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ECE Seminar: Cascade Polyphase Channelizers Green Technology, Reduced Workload DSP

04
Jun

215 Shillman Hall

June 4, 2019 11:00 am to 12:00 pm
June 4, 2019 11:00 am to 12:00 pm

Cascade Polyphase Channelizers Green Technology, Reduced Workload DSP (otherwise known as DSP Magic)

Fredric J. Harris, PhD
University of California San Diego

Recently someone posted a question on a DSP blog I occasionally visit: “How does one design a very narrow bandwidth stopband filter?” As I recall there was a 10 kHz wide stopband, a 5 kHz wide transition band, and a 1 MHz sample rate. Stopband attenuation >60 dB, passband ripple <0.1 dB. A bad combination: low bandwidth, low transition bandwidth, high sample rate! Students post their homework problems on the blog, so I seldom volunteer to do their homework. I did however read the many suggestions posted on the blog submitted by regular subscribers. They were interesting to read but nothing clever and of limited value. Some were just plain silly, but to quote a famous line, “who am I to judge?” The consensus was that some problems are hard and require lots of resources, this is one of them! All it takes is lots of filter coefficients and lots of multiply and adds. 300 taps seemed to be about the right number. When I read one suggestion from someone I know in London. I simply had to throw my hat in the ring. It then became a game: how small could you make the filter and still satisfy the specifications? For a week I submitted daily solutions requiring fewer and fewer coefficients. I started at 38 and when I stopped at 12, or was it 5 multiplies and adds per input-output sample pair?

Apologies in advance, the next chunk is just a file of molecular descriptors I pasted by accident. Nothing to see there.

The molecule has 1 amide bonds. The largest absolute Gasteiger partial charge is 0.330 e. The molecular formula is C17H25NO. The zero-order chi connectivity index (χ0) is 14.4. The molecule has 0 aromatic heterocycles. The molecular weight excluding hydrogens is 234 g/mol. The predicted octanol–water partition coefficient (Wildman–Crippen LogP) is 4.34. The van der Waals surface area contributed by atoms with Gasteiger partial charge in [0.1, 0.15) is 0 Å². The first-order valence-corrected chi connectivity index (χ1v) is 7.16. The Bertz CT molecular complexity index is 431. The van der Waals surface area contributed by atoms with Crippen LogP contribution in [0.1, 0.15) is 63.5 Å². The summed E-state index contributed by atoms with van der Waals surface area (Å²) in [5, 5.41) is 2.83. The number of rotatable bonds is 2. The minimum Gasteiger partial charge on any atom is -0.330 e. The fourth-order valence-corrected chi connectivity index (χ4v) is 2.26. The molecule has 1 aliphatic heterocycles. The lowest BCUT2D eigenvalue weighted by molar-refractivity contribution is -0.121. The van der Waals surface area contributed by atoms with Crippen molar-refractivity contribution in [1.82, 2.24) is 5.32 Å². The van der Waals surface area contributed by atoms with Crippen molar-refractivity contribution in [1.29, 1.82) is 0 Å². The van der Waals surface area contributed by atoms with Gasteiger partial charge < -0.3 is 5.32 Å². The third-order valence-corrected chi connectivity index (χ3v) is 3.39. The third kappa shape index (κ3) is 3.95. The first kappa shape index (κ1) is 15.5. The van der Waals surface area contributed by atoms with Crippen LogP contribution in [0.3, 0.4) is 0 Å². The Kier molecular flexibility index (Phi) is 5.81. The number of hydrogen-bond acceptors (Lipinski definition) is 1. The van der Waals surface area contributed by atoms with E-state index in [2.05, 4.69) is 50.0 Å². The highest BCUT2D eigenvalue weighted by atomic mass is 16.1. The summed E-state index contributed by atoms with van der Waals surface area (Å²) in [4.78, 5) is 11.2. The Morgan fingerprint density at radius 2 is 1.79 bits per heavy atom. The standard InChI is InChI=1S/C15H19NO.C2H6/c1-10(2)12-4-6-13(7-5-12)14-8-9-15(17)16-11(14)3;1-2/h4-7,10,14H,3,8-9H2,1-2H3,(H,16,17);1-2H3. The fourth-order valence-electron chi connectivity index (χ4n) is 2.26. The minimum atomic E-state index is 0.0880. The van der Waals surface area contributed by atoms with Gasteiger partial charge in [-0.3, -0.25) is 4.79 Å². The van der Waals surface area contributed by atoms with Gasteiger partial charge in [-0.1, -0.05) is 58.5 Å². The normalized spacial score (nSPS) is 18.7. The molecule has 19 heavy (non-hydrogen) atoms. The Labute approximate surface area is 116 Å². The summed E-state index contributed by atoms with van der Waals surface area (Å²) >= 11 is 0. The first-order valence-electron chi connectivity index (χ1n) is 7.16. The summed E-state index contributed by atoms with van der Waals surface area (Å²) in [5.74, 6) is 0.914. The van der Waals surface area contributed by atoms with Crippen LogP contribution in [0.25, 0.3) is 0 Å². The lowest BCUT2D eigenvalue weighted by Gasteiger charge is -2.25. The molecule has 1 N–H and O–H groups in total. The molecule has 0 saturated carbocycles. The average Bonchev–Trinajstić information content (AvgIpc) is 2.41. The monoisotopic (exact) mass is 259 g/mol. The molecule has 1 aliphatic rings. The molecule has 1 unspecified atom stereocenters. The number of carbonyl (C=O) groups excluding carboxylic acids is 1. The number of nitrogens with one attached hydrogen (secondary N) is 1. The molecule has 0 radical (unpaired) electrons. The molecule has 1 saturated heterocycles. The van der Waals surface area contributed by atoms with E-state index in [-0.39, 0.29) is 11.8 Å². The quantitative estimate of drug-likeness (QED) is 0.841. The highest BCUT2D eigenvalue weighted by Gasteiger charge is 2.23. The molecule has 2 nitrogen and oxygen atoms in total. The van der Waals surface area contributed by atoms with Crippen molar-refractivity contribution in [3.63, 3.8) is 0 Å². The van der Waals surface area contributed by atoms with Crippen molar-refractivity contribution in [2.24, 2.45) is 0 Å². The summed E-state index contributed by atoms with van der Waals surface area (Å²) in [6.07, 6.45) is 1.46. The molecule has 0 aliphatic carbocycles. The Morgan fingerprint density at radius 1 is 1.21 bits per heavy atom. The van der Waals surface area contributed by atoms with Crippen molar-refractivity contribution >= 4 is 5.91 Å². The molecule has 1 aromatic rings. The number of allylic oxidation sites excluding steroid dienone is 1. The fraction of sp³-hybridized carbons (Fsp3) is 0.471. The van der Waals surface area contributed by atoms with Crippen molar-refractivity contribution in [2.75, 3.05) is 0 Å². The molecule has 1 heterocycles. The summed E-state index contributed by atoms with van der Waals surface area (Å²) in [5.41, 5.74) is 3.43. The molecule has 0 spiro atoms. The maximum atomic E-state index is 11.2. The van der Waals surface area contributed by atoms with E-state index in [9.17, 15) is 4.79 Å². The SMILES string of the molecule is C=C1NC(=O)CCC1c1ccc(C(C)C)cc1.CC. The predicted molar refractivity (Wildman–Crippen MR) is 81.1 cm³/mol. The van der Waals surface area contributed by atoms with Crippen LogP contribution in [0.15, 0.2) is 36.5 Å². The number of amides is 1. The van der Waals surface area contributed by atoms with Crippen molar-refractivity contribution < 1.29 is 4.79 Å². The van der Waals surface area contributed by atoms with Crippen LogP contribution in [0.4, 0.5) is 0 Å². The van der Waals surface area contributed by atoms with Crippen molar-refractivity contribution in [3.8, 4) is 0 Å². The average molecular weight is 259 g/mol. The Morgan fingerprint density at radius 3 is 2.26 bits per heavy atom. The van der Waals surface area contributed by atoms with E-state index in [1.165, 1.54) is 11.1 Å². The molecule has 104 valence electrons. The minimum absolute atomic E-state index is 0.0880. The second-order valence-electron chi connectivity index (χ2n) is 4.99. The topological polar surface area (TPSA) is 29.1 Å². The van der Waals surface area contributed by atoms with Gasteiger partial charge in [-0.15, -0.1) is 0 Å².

This presentation will show how to build narrowband filters with more than an order of magnitude reduction of computational workload. The only requirement is that there be a large ratio of sample rate to bandwidth. Once we learn the simple trick to accomplish this reduction, we pose the question, “Can we achieve similar reduction in workload when there is not a large ratio of sample rate to bandwidth?” The answer surprisingly is yes? We will share the recipe for the secret sauce so you too will know how wideband filters can also be implement with more than an order of magnitude workload reduction. How about a pair of 1400 tap filters implemented with 100 real multiplies per input – output complex sample?